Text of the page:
2004 Ch. Gruaud Larose, St Julien

2004 Ch. Gruaud Larose, St Julien

Product: 20048004383
Prices start from £650.00 per jeroboam (500cl). Buying options
2004 Ch. Gruaud Larose, St Julien

Description

Fantastic! Jean Merlaut's ownership since 1997 has seen these wines get better and better, culminating in this tour de force. Smoky ripe blackcurrants and sexy integrated sweet oak on the enticing nose is followed by a dense but pure palate with full-bodied fruit and a defined linear core. It is elegant and sophisticated with great charm-one of the great value wines of the 2004 vintage.

"Intriguing, complex nose with layers of black and red fruit and toasted oak, tobacco, spice and alluring minerals. Beautifully textured with an airy lift and vitality."
Decanter-Dec 2007- Wines of the Year
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About this WINE

Chateau Gruaud Larose

Chateau Gruaud Larose

Château Gruaud-Larose is a 2ème Cru Classé property that produces one of St-Julien's most full-bodied and long-lived wines.

For many years Gruaud-Larose was owned by the négociants Cordier, who also own Château Talbot. It was sold in 1993 to the French conglomerate, Alcastel Alstom, which in turn sold it to the Taillan Group, owners of Chasse-Spleen and  Haut-Bages-Libéral, in 1997. The talented Georges Pauli has remained as régisseur and winemaker throughout all these changes.

Gruaud-Larose has 84 hectares of vineyards located on a gravel-rich plateau just to the west of Château Beychevelle. The wine is a blend of Cabernet Sauvignon (65%), Merlot (25%), Cabernet Franc (8%) and Petit Verdot (2%). Vinification takes place in a mixture of wooden vats and cement tanks and the wine is aged in oak barriques (30% new) for 18 months.

Gruaud-Larose can be tannic and ungainly in youth but with bottle ageing it becomes marvellously harmonious and develops complex and beguiling characteristics of concentrated black fruits, cedar, spices and liquorice.

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St Julien

St Julien

St Julien is the smallest of the "Big Four" Médoc communes. Although, without any First Growths, St Julien is recognised to be the most consistent of the main communes, with several châteaux turning out impressive wines year after year.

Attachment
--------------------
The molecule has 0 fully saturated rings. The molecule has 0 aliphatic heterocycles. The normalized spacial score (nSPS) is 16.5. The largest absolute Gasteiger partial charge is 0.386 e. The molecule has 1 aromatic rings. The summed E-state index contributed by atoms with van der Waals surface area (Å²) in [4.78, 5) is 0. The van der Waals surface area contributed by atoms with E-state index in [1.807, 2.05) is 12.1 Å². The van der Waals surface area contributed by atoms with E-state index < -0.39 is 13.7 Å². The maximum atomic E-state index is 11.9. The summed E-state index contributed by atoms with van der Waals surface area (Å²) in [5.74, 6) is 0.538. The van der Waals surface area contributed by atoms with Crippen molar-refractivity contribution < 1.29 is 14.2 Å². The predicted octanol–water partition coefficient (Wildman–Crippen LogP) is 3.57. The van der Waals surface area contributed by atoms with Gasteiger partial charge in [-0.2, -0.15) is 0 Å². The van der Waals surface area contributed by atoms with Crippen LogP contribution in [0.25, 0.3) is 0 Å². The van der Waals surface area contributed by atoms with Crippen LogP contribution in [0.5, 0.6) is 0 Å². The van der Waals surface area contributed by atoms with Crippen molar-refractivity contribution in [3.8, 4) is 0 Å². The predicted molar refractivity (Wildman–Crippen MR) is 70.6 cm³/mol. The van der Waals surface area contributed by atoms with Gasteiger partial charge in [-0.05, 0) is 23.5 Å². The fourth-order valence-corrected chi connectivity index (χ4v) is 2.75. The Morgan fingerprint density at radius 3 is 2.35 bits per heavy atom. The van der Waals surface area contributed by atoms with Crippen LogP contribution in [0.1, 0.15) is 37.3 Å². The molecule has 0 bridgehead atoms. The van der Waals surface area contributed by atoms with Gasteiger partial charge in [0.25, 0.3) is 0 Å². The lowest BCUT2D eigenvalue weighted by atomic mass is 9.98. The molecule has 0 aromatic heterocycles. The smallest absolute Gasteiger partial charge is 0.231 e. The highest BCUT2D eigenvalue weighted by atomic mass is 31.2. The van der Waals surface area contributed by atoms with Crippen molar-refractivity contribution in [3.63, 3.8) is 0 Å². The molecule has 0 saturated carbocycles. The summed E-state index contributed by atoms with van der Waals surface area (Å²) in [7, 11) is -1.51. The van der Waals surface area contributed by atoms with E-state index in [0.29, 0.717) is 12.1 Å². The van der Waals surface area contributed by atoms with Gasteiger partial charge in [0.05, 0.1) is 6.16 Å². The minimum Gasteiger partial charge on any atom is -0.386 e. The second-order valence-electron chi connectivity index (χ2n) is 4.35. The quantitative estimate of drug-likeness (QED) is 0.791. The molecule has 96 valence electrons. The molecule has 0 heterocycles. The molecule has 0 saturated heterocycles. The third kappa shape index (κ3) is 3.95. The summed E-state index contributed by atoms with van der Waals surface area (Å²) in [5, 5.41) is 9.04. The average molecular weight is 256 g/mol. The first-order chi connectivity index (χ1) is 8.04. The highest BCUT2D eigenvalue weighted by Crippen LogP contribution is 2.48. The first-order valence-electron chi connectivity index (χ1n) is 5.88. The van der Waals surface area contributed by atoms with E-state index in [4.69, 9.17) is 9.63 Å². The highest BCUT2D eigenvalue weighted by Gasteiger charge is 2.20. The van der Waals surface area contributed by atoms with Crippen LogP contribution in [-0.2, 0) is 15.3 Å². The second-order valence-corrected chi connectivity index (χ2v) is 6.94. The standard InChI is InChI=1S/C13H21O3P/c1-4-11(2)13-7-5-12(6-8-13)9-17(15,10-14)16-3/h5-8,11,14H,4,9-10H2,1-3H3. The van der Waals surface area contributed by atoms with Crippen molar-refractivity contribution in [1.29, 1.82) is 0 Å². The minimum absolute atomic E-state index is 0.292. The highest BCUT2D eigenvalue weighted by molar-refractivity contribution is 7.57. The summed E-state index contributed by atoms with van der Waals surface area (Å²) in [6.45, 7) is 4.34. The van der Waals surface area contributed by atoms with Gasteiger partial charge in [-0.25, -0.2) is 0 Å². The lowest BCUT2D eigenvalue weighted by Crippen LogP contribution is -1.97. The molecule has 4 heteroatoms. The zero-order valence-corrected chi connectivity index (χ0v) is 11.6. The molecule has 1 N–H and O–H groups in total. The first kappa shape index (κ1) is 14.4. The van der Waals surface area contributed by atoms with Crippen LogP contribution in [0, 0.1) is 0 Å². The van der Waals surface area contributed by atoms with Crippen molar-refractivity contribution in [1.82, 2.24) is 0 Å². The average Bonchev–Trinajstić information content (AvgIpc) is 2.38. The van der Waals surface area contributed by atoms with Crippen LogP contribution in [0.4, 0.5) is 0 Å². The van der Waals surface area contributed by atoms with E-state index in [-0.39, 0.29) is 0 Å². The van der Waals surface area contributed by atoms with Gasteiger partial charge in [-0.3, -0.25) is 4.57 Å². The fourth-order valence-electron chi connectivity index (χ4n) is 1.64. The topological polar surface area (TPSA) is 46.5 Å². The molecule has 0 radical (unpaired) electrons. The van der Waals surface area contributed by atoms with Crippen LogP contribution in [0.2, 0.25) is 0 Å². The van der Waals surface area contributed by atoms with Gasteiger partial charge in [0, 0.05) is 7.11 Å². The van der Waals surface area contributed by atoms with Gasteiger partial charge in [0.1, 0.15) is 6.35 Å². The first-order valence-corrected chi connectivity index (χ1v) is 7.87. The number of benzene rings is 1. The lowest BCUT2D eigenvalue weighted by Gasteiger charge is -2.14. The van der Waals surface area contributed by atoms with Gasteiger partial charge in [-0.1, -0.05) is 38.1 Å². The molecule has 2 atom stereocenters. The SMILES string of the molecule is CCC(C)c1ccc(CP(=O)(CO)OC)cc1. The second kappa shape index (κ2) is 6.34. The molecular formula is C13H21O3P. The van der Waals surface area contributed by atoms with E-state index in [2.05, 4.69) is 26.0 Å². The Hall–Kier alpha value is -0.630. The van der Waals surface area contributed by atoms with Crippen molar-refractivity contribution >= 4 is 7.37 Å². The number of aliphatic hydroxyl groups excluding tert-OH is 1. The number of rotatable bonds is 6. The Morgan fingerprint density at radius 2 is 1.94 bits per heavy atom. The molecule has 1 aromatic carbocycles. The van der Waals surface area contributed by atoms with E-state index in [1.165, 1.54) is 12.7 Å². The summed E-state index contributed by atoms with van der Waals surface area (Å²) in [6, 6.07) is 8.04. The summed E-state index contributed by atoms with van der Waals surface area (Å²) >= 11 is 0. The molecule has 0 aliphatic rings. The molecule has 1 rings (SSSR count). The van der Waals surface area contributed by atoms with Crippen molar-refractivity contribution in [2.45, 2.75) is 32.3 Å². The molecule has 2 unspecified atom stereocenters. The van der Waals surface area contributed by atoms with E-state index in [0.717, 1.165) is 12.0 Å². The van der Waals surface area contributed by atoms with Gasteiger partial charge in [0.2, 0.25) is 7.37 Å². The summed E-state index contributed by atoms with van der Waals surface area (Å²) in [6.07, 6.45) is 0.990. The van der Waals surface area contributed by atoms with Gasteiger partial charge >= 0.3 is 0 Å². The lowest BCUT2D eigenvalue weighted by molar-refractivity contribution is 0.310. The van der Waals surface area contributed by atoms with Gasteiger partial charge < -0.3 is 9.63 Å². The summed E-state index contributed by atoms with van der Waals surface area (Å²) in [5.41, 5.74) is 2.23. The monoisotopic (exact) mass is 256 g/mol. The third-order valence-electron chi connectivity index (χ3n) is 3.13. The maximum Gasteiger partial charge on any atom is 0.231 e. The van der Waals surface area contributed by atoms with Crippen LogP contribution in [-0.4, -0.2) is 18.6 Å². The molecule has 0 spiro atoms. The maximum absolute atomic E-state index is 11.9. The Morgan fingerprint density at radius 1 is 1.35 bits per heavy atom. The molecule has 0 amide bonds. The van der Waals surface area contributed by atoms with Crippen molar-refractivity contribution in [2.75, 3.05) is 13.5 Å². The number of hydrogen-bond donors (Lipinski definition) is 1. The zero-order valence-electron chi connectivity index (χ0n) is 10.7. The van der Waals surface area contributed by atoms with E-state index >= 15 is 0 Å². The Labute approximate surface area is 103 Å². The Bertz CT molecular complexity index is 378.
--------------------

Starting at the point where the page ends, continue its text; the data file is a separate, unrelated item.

St Julien itself is much more of a village than Pauillac and almost all of the notable properties lie to its south. Its most northerly château is Ch. Léoville Las Cases (whose vineyards actually adjoin those of Latour in Pauillac) but,  further south, suitable vineyard land gives way to arable farming and livestock until the Margaux appellation is reached.  

The soil is gravelly and finer than that of Pauillac, and without the iron content which gives Pauillac its stature. The homogeneous soils in the vineyards (which extend over a relatively small area of just over 700 hectares) give the commune a unified character.

The wines can be assessed as much by texture as flavour, and there is a sleek, wholesome character to the best. Elegance, harmony and perfect balance and weight, with hints of cassis and cedar, are what epitomise classic St Julien wines. At their very best they combine Margaux’s elegance and refinement with Pauillac’s power and substance.

Ch. Léoville Las Cases produces arguably the most sought-after St Julien, and in any reassessment of the 1855 Classification it would almost certainly warrant being elevated to First Growth status.

Recommended Châteaux: Ch. Léoville Las CasesCh.Léoville Barton, Ch Léoville Poyferré, Ch. Ducru-Beaucaillou, Ch Langoa Barton, Ch Gruaud Larose, Ch. Branaire-Ducru, Ch. Beychevelle

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Cab.Sauvignon Blend

Cab.Sauvignon Blend

Cabernet Sauvignon lends itself particularly well in blends with Merlot. This is actually the archetypal Bordeaux blend, though in different proportions in the sub-regions and sometimes topped up with Cabernet Franc, Malbec, and Petit Verdot.

In the Médoc and Graves the percentage of Cabernet Sauvignon in the blend can range from 95% (Mouton-Rothschild) to as low as 40%. It is particularly suited to the dry, warm, free- draining, gravel-rich soils and is responsible for the redolent cassis characteristics as well as the depth of colour, tannic structure and pronounced acidity of Médoc wines. However 100% Cabernet Sauvignon wines can be slightly hollow-tasting in the middle palate and Merlot with its generous, fleshy fruit flavours acts as a perfect foil by filling in this cavity.

In St-Emilion and Pomerol, the blends are Merlot dominated as Cabernet Sauvignon can struggle to ripen there - when it is included, it adds structure and body to the wine. Sassicaia is the most famous Bordeaux blend in Italy and has spawned many imitations, whereby the blend is now firmly established in the New World and particularly in California and  Australia.

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Reviews

Customer reviews

The Wine Advocate87/100

Critic reviews

The Wine Advocate87/100
This estate continues to under perform, particularly in view of what the previous owners accomplished. Nothing made today resembles the great vintages of the 1960s, 1970s, 1980s, 1990s, or even the top-flight 2000. Nearly every St.-Julien chateau is making better wine, and Gruaud Larose needs a wake-up call. A stricter selection might be a place to start. The dark ruby/garnet-colored 2004 reveals an herbal nose displaying hints of dirty saddle leather intermixed with roasted herbs, spice, black cherries, currants, and a green pepper-like character. It is a lightweight effort with medium body, superficial depth, crisp acidity, and sharp tannins in the finish. While it will keep for 10-15 years, and may become slightly more complex, it remains a major disappointment.
Robert M. Parker, Jr. - 29/06/2007 Read more